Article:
My prima lived in the hood. One fourth of July we decided to spend it with her family. As a child, I started recognizing differences between all the places I visited. Church was boring. The market had the 25 cent pony. Pre-school had a slide. The projects were special. In my neighborhood we played with puppies we found at the park and in her neighborhood we played with cucarachas seeping out of the apartment walls.
I was always told to play my prima’s games when I was at her house. It was the polite thing to do. So I figured, “When in Rome, do as the Romans.” Rigoberta kept her pet cucarachas in a plastic take home fish tank with a blue lid. After the passing of her goldfish, she put her new pets in it. When we played outside, Rigoberta drew a circle on the cement with chalk and put Pedro the chubby cucaracha to race against Rodolfo the skinny cucaracha. Whichever cucaracha ran out of the circle first, was the champion.
After playing with beat down worn-out cucarachas we played with one big ginormous hula-hoop. Everyone hopped in the hula-hoop at the same time. We didn’t know how to take turns and we wanted the hula-hoop at the same time. We all got in the middle at the same time and spun it around at the same time.
Bang! Bang! Bang! “Aaaaahhhhh!” “Drive by!” Everybody criss crossed each other in the hula-hoop frantically trying to get out. “Aaaaahhhhh!!!!” “I don’t want to die!!!” “Stop!” “Fall!” “Aaaahhhhh!” We fell to the floor laughing hysterically. “Oh my gosh!” “Dang!” “Touch my heart.” “Look it.” “Oh my gosh!” “It’s like my heart ran away to Pluto.” “I thought I was gonna die, but I didn’t.” “I know, me too!” “I was like, they got me.” “Cholos are crazy, huh?” “Yea, big time.” “When I get big, my boyfriend is gonna be a cholo.” “Yea, me too.”
As the sun began to set, I started wondering where we were going to watch fireworks. I asked my dad, “Dad, where are we going to watch the quetes?” My dad said, “It’s too late to go to the park so we’re just gonna stay here.” I was like, “What? But I want to go the park.” Then my dad said, “Don’t be rude. Spend time with your cousins.” I said, “Ok. Fine.” I always used to get reprimanded for making foochie faces when I didn’t like something. I always got reprimanded for voicing my opinion. That didn’t stop me. I did it anyway. I felt it was important to say whatever was on my mind, discreetly.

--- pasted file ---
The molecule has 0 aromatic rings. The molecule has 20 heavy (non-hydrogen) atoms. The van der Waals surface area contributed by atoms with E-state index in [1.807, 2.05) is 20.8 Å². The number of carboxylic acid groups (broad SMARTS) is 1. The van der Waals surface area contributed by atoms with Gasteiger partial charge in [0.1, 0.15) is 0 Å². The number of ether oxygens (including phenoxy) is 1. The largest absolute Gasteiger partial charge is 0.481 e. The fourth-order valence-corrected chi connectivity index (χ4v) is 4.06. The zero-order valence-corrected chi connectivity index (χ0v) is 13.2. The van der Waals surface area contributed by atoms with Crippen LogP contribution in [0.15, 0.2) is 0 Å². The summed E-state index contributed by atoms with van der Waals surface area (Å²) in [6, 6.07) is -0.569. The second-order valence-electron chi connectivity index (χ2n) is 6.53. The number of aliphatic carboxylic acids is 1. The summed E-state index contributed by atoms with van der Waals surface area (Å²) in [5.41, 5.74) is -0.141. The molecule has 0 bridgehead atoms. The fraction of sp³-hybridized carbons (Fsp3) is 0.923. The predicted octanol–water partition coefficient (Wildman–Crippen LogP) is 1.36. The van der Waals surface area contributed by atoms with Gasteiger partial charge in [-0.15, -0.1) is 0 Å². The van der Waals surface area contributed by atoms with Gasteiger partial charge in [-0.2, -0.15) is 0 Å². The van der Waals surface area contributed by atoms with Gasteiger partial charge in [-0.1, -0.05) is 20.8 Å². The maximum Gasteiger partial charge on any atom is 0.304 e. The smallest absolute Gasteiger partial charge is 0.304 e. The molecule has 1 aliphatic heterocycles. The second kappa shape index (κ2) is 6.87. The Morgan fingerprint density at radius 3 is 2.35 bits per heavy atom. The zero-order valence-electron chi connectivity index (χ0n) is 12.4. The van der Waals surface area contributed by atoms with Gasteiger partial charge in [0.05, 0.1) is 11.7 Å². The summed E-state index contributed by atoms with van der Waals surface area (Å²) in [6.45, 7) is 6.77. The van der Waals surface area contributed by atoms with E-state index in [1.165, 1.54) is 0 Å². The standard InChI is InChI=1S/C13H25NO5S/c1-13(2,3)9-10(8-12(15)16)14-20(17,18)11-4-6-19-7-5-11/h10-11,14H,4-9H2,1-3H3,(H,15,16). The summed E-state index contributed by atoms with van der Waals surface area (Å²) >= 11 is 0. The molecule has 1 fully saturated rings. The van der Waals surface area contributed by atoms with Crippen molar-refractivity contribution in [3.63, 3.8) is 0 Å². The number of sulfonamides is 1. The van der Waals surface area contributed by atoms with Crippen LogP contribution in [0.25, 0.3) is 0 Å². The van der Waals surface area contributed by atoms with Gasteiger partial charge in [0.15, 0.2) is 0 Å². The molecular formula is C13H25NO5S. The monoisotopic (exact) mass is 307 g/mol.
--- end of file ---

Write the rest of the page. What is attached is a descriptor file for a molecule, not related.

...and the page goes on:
On this fourth of July, after the drive by, all the kids ran out of their houses to the lawn to light their own fireworks. In amazement, I thought “Wow. This is crazy.” My dad said, “Don’t even think about it.” My uncle chimed in laughing about how kids burn their fingers lighting their own fireworks. He said, “No mas, ay, que tener cuidado.”
So the sun went down and kids started lighting fireworks, running away as soon as they lit the cuete. It was like the running of the bulls in Pamplona. Adrenaline was pumping high and after watching one or two, light and dart strategies, I joined the crowd of kids. “Prendelooooo!” “Aaaahhhh, corrreeeellllleeeeee!” All the kids would scatter away from the shooting firecracker, pushing and shoving each other out of the way. Some kids tripped and stumbled as the frantic running ensued. Todos corrian casi atropellando el uno al otro para no quemarse con los cuetes. Crack! Crack! Crack! “Cooooollllll!!!” “Look it!!!”
We spent the evening running around jolting with muscle spasms due to the fear of getting hit by a firecracker. Any noise startled us, kinda like, Watson’s Baby Albert experiment. Eliciting respondent behavior is funny when you do it on purpose. We ran around throwing “Pop Pop” snappers on the ground. Then we laughed. If you grow up poor, your only remedy and outlook for survival is laughter. It soothes the soul and heals all wounds. Fear and laughter go hand in hand when you grow up living ‘hood life. Then we ended the night watching La Bamba while sipping a café con leche.